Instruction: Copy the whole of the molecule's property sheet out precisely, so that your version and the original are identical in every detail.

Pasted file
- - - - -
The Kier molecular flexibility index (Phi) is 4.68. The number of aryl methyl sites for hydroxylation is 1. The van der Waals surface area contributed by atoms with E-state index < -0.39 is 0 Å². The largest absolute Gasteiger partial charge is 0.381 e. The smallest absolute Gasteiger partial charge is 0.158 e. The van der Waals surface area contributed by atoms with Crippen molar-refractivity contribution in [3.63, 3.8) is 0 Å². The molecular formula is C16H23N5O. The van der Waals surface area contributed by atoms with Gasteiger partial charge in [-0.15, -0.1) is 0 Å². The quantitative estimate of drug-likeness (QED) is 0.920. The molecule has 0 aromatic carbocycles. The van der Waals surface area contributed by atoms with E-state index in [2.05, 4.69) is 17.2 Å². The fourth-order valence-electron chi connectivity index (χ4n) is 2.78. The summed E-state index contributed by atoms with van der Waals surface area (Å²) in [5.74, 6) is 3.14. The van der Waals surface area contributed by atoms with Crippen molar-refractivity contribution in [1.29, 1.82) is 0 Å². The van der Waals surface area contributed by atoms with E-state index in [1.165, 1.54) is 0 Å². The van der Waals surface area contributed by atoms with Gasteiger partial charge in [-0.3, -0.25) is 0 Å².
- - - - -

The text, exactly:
The Kier molecular flexibility index (Phi) is 4.68. The number of aryl methyl sites for hydroxylation is 1. The van der Waals surface area contributed by atoms with E-state index < -0.39 is 0 Å². The largest absolute Gasteiger partial charge is 0.381 e. The smallest absolute Gasteiger partial charge is 0.158 e. The van der Waals surface area contributed by atoms with Crippen molar-refractivity contribution in [3.63, 3.8) is 0 Å². The molecular formula is C16H23N5O. The van der Waals surface area contributed by atoms with Gasteiger partial charge in [-0.15, -0.1) is 0 Å². The quantitative estimate of drug-likeness (QED) is 0.920. The molecule has 0 aromatic carbocycles. The van der Waals surface area contributed by atoms with E-state index in [2.05, 4.69) is 17.2 Å². The fourth-order valence-electron chi connectivity index (χ4n) is 2.78. The summed E-state index contributed by atoms with van der Waals surface area (Å²) in [5.74, 6) is 3.14. The van der Waals surface area contributed by atoms with Crippen molar-refractivity contribution in [1.29, 1.82) is 0 Å². The van der Waals surface area contributed by atoms with E-state index in [1.165, 1.54) is 0 Å². The van der Waals surface area contributed by atoms with Gasteiger partial charge in [-0.3, -0.25) is 0 Å².